Astra Series The Net Formidable Indian Missile System
After concentrating on the AGNI, AKASH and BRAHMOS Series of missiles now India is developing advanced variants of the ASTRA beyond visual range air-to-air missiles.
Astra 1 has already been cleared for serial production and induction into the IAF. This missile has a range of less than 100 km and is bit heavier for our Tejas Mk1. However the advanced version of Beyond visual range missile will be capable of striking targets at a range of 160km, when ready, and the Mk3 version will hit targets at almost 300km.
The Astra MK-2 is likely to be tested next year and Mk3 version in 2024 respectively. These two versions of ASTRA are among the Defence Research and Development Organisation’s (DRDO) key ongoing programmes.
The defence ministry last month signed a ₹2,971-crore contract with Bharat Dynamics Ltd (BDL) to equip the Indian Air Force and Indian Navy with Astra Mk-1 missiles and associated equipment, which has shown that India has now arrived on the world stage as a missile power. DRDO has already transferred technology to BDL for the production of the Astra Mk-1 and associated systems.
“Future air combat will be about detecting and striking targets at the farthest possible range. It will be the outcome of increase in the detection ranges of radars and the advent of longer-range missiles. It is important for India to develop missiles like Astra Mk-2 and Mk-3 to meet IAF’s requirements,” said Air Marshal Anil Chopra (Retd), director general, Centre for Airpower Studies.
China has developed the PL-15 beyond visual range air-to-air missile that can hit targets at around 200km, while the Meteor with a range of around 160 km is considered the best in its class in the western world, and the new Astra Mk2 variants will be as good and likely to be better. Long-range missiles allow fighter jets to shoot down hostile aircraft from a significant standoff range, staying out of the adversary’s air defence envelope.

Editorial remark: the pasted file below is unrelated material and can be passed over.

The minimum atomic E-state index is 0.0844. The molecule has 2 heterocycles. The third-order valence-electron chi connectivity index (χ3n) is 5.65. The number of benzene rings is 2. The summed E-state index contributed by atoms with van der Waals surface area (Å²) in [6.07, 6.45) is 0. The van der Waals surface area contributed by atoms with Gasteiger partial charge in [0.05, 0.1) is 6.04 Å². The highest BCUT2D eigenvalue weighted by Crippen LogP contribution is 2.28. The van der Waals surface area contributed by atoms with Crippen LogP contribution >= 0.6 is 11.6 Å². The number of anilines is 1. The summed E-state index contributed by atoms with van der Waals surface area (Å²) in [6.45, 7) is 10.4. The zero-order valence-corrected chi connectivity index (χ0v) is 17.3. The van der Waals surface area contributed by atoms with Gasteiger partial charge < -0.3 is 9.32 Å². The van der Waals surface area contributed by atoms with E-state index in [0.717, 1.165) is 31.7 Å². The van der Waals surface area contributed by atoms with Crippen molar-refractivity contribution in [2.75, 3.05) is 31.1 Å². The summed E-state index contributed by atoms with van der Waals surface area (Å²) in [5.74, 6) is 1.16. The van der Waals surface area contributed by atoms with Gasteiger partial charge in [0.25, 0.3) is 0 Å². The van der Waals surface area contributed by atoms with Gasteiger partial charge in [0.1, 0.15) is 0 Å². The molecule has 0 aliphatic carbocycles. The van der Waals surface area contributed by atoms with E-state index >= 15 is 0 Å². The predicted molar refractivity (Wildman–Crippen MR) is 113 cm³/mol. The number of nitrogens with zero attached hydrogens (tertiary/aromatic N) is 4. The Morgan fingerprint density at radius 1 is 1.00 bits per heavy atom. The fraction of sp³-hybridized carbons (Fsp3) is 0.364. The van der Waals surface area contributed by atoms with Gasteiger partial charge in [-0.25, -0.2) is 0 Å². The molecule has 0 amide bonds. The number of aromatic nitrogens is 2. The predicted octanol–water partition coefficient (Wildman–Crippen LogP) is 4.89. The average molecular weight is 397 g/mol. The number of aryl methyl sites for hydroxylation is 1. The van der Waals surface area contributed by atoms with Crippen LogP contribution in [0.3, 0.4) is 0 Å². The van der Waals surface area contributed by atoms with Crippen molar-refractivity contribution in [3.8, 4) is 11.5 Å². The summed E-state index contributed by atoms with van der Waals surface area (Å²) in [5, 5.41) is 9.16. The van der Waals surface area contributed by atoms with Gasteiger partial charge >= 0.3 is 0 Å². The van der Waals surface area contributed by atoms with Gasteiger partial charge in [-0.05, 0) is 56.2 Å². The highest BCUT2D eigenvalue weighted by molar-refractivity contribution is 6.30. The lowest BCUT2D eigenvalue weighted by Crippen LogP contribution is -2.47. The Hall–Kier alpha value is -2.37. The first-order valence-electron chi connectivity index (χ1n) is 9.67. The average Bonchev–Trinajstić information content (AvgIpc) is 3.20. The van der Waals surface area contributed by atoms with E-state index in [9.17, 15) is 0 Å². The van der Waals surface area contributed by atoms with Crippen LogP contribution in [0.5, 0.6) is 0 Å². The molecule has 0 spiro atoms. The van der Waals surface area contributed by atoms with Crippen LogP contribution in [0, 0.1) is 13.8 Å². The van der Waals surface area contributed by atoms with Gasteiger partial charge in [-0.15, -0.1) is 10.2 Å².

The Astra MK-1 missile has been fully integrated with the Sukhoi-30 fighters and will now add to the capabilities of other combat planes including the Tejas Mk1A light combat aircraft. Also, the navy’s MiG-29K fighters, which presently operate from India’s aircraft carrier INS VIKRAMADITYA and soon from VIKRANT too, will be equipped with the Astra MK-1 missile.
Taking advantage of ongoing Russia Ukraine war, a few Western Suppliers had started thinking that now India would be at a disadvantage and come begging to them for advanced weapons They now will be highly disappointed. Soon India will not be importing any air to air missiles from anywhere. Current import from Russia / France will be just to build up enough stocks of existing missiles.
India has imposed a phased ban on the import of 310 different types of weapons and systems during the last two years to boost own the defence manufacturing sector.
These include lightweight tanks, naval utility helicopters, artillery guns, missiles, destroyers, ship-borne cruise missiles, light combat aircraft, light transport aircraft, long-range land-attack cruise missiles, basic trainer aircraft, multi-barrel rocket launchers, assault rifles, sniper rifles, specified types of helicopters, next-generation corvettes and airborne early warning and control (AEW&C) systems.
The 310 weapons and systems that have to be developed in the country were notified in three separate positive indigenisation lists published by the defence ministry in August 2020, May 2021 and April 2020.
Since the notification of the first and second lists, contracts for 31 projects worth ₹53,839 crore have been signed by the defence services as of April 2022, according to defence ministry data.
Also, acceptance of necessity (AoN) for 83 projects worth ₹1,77,258 crore was accorded by April 2022, and cases worth ₹2,93,741 crore will be taken up in the next five to seven years.
The domestic industry is likely to receive orders worth ₹2,10,000 crore in the next five years as a result of the third list, according to the defence ministry’s projections.